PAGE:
Did you know there are other Presidential candidates besides President Barack Obama and Gov. Mitt Romney? Well, there are several, including Santa Claus (Thomas Patrick Oâ??Connor, who legally changed his name), as a write-in candidate in Nevada.
Last night in Chicago, four of the lesser known third party candidates, Jill Stein (Green Party), Rocky Anderson (Justice Party), Virgil Goode (Constitution Party), and Gary Johnson (Libertarian Party), squared off in a debate that aired on C-SPAN and streamed on-line.
The debate, supported by the Free and Equal Elections Foundation, was moderated by former CNN anchor Larry King and the foundation's Christina Tobin.
The goal was to offer the public an opportunity to see the lesser-known candidates and allow them (candidates) to make their cases in a forum that was, according to Tobin, "good and real and honest and open, without debate contracts and private interests."
The four candidates had some agreement on several issues such as ending the war on drugs and reducing military spending. Three of the four said they would legalize marijuana. Goode said he would keep marijuana illegal but would cut spending on drug enforcement as part of his plan to deeply reduce federal spending in his first year in office.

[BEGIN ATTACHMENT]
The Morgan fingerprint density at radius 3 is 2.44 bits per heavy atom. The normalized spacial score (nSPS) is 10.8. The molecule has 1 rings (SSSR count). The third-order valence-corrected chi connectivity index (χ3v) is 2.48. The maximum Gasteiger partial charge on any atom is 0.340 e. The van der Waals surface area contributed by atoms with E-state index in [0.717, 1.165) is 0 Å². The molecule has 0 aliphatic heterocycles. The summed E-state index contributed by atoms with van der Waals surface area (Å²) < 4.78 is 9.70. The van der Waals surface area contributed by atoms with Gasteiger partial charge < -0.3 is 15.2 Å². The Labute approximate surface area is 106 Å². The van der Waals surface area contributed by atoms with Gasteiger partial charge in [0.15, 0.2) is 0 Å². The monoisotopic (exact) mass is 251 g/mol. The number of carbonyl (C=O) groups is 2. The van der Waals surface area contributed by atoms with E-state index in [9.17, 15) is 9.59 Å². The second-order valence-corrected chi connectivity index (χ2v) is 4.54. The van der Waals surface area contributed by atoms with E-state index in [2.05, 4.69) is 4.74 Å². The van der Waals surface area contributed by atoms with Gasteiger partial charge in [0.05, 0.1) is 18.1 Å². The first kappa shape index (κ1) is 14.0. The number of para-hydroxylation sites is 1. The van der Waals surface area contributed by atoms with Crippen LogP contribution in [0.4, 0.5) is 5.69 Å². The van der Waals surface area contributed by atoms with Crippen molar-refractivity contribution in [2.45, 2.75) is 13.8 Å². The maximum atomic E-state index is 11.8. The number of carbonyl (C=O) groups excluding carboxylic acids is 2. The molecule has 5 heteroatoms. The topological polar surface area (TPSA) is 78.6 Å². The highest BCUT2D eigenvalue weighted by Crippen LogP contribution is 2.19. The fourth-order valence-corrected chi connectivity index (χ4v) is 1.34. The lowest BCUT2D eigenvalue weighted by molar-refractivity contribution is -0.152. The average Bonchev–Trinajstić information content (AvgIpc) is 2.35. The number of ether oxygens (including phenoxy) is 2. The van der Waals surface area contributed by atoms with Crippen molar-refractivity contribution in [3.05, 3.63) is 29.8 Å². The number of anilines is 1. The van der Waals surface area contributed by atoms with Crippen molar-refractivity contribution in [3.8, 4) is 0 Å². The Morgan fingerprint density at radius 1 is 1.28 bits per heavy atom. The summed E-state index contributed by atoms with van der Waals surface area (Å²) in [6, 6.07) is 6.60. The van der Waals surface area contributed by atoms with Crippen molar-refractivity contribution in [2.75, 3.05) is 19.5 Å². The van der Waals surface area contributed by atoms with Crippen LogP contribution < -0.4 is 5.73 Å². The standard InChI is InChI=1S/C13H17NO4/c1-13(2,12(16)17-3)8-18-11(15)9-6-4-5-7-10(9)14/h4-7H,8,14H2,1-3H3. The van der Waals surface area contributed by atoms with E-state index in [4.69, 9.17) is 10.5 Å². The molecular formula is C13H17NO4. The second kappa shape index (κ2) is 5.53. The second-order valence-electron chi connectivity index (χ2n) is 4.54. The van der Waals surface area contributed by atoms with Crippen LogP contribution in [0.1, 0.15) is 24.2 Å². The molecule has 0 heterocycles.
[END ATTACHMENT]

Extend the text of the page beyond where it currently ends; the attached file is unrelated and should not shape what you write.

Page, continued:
The Christian Science Monitor reported other notable offerings unmentioned by the two major-party candidates included:Stein, a physician, promised a "New Green Deal" of 25 million jobs in fields like sustainable energy and mass transit and bailing out American student loan debt.
Anderson, a former two-time Democratic mayor of Salt Lake City, Utah, said the major candidates had all but ignored two significant issues: America's poor, with poverty at its highest level since 1965, and climate change.
Goode, a former six-term congressman from Virginia, argued for a "near-complete moratorium" on new immigration to the US until unemployment fell under 5 percent.
Johnson, a former two-term Republican governor of New Mexico, vowed to not bomb Iran and to repeal the Patriot Act.
The "two-party" system will probably be the norm for a while, but there are other options out there. Just in case you didn't know.
For a complete list of 2012 Presidential Candidates click here.
Would you ever consider voting for a 3rd party candidate?